The Cry of a Mourner / Jeovany Jimenez Vega

The architects of the quagmire that is the Cuban economy now claim that the country will not be in a position to raise workers’ salaries until there is first a convincing increase in the level of worker productivity. At first glance this would seem reasonable. Anyone unaware of the island’s economic twists and turns would think, “Well, of course!” But ask any Cuban who has witnessed the decades-long economic chaos, or the erratic political path followed in the management of the country–a marathon course subject to the changing whims of its leaders–and you will undoubtedly hear some enlightening responses.

It is up to academics to figure out what are the causes and what are the consequences, whether the chicken came first or the egg. There is one thing about this issue, however, that is crystal clear. The Cuban workforce has shown a stubborn tendency towards little or no productivity, specifically because of excessive centralized control mechanisms that have been kept in place for fifty years–in spite of their proven ineffectiveness–by those same long-term leaders who now ask why we Cubans here below are so irresponsible and lazy. One might answer by raising the classic example of crops rotting in the field because transport from the state trucking company did not arrive on time since the state – in its war against the middleman – has a monopoly on this activity. And this is happening at this very minute even after thousands of discussions, conferences and congresses.

They say that it is impossible to raise salaries, but I would suggest that, at the moment, this is not necessary. Since I am not an economist, but rather one more mourner at this funeral, I would like to humbly suggest to authorities that their attempt to raise the dead begin by diametrically changing focus with respect to the lucrative pricing policies set by the Ministry of Finance and Prices for all retail commerce, especially in the chain of hard-currency stores (TRD’s), whose prices are denominated in convertible pesos (CUC’s)–a currency twenty-five times the exchange rate of the peso in which my ostensible salary is paid*.

Since there has been absolutely no discussion of monetary unification — that is doing away with the system of two currencies — our government must assume a more responsible attitude with respect to the outlandish prices with which it punitively taxes the lives of the people by implementing this pitiless policy of pricing even food and essential consumer goods at 500% to 1,000% of their cost of production. This has caused the Cuban GDP to grow at a 10% annual rate for the last decade–not as a result of an increase in the production of goods and services, but rather through an exorbitant and extortionate rise in prices.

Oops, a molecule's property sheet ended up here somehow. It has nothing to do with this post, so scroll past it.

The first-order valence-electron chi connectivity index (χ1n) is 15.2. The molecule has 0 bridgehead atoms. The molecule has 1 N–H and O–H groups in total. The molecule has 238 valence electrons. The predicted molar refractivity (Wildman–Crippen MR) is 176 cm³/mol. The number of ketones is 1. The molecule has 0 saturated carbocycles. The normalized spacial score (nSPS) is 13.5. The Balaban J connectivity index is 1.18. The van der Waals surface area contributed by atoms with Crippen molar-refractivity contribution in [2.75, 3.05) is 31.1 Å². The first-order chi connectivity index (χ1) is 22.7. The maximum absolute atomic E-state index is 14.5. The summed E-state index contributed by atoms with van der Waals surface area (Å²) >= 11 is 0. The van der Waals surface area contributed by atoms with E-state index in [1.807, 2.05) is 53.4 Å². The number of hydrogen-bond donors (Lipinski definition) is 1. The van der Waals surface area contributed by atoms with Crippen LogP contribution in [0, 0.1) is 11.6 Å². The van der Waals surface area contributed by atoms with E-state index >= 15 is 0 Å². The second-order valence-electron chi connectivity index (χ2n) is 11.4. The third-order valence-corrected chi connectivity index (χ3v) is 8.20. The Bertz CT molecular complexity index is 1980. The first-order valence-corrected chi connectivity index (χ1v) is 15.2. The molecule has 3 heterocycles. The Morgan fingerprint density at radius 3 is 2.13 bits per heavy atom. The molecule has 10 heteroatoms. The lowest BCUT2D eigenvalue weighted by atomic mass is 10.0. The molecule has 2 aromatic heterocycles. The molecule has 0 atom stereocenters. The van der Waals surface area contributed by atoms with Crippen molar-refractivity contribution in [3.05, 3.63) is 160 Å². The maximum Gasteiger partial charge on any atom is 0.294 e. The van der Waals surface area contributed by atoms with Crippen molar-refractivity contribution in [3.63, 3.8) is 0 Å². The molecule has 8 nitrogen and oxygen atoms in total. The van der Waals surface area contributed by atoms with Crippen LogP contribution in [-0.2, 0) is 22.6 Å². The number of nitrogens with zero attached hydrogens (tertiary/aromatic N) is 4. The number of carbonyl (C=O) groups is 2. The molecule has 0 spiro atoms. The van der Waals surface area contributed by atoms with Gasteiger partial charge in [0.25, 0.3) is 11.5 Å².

So here is my proposal: lowering prices to a sensible level would be a good first step towards the desired recovery and would give the government the moral authority, which it does not now have, to require the same of the private sector, which is killing us in the private farmers’ markets as well. So far we have only seen the official press repeatedly attack independent producers while never questioning the other speculative slaughter taking place behind the shop windows of the TRD’s.

If I were in charge–please allow me this mental exercise–I would first gradually cut all the prices set by the state in half. This would occur progressively over a period of three to five years to a level more in line with salaries which, in light of current conditions, have lost all relationship to common sense. This would provide indisputable initiative for increasing worker productivity, and would bring some common sense to salary levels and a greater sense of humanity to people’s lives. All this would be in line with Raul Castro’s policy of not raising anyone’s salary by as much as one centavo, which, if this strategy were adopted, would be unnecessary.

But I am not the one who makes these decisions. That would be the slackers who care nothing about the well-being of the people, the ones who charge 10 pesos for a soft drink that only costs 30 centavos to produce. All indications are that this situation will persist as long as those who set these prices are not the mourners at the funeral, the ones getting screwed.

*Translator’s note: There are two currencies in Cuba: Cuban pesos, also called National Money; and Cuban Convertible Pesos (CUCs). Wages are paid in Cuban pesos, but many items can only be bought in hard currency stores where they are priced in CUCs.

September 10 2012